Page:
Data Collection for Optimising Treatments
In 2019 the new German Haemophilia Registry (DHR) at the Paul-Ehrlich-Institut went online. It collects important data for the treatment of blood coagulation disorders and the evaluation of innovative medicinal products.
Digital technologies such as online databases facilitate structured data mining – the targeted evaluation of data – for the healthcare sector. Particularly in the case of rare diseases, data from patients and doctors is required urgently. For ten years, the German Haemophilia Registry (DHR) has been collecting therapy-relevant data from patients with haemostasis (blood coagulation) disorders, such as haemophilia A and B. With effect from 1 August 2019, the Registry has been given a statutory basis in accordance with Section 21a of the German Transfusion Act – with its office at the Paul-Ehrlich-Institut.
We have set up a proven, future-oriented registry. It will enable us to meet the regulatory challenges of innovative medicinal products for the treatment of rare coagulation disorders.Dr Christine Keipert , Head of the Office of the German Haemophilia Registry
At the same time, a new version of the DHR was launched. Experts from the Haematology / Transfusion Medicine division have refined the database to enable it to meet the current challenges. As a result, not only can supply be monitored, but the development of new treatments can also be supported and data can be collected for research into rare diseases.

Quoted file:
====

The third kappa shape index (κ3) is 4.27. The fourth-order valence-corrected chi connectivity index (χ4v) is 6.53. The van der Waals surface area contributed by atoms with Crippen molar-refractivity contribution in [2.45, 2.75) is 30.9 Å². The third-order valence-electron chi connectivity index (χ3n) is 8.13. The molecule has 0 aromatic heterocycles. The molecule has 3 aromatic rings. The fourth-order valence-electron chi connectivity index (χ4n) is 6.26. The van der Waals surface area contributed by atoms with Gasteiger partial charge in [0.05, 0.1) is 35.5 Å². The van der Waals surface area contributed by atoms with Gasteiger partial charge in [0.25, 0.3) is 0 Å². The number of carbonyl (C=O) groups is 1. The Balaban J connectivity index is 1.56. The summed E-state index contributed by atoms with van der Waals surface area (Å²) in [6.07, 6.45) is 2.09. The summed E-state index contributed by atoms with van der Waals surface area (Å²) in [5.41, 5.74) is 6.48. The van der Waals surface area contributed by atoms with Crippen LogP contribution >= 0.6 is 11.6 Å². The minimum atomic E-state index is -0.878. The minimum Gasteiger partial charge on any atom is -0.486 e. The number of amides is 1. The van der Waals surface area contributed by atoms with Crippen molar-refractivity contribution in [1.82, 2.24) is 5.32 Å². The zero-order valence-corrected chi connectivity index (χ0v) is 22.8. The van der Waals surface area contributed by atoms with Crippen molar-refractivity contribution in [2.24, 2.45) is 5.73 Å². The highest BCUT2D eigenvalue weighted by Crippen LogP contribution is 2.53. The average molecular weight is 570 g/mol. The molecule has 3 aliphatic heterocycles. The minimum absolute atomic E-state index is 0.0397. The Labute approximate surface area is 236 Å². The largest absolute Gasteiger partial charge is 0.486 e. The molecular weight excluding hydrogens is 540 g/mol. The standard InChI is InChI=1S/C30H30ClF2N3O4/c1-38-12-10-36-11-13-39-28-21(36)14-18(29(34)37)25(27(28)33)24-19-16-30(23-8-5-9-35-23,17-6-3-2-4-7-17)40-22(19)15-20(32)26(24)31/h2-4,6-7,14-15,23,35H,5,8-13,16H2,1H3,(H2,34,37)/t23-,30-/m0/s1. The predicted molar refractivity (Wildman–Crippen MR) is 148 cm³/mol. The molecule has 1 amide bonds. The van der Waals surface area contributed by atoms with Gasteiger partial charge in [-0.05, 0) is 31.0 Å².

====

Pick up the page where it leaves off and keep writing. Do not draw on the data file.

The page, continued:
Innovative medicinal products on the way
Haemophilia A and B are rare congenital blood coagulation disorders. For a long time, the standard treatment was regular intravenous administration of the missing coagulation factors. New therapeutic approaches aim at a more effective treatment and a better quality of life for haemophiliacs. These treatments include modified coagulation factors with longer half-lives, antibody therapies and gene therapies. Several promising medicinal products have already been authorised – or are on the way to receiving marketing authorisation.
The DHR is an important node in the network of European haemophilia registries.
After medicinal products have been authorised for the treatment of rare diseases, data must continue to be collected to ensure that these innovative medicinal products can be monitored and evaluated from both a scientific and a regulatory perspective. The new DHR supplies important information for this purpose and also makes cooperation possible with other European haemophilia registries – as an analysis of merged data sets can produce important findings for optimising treatments and the supply situation.
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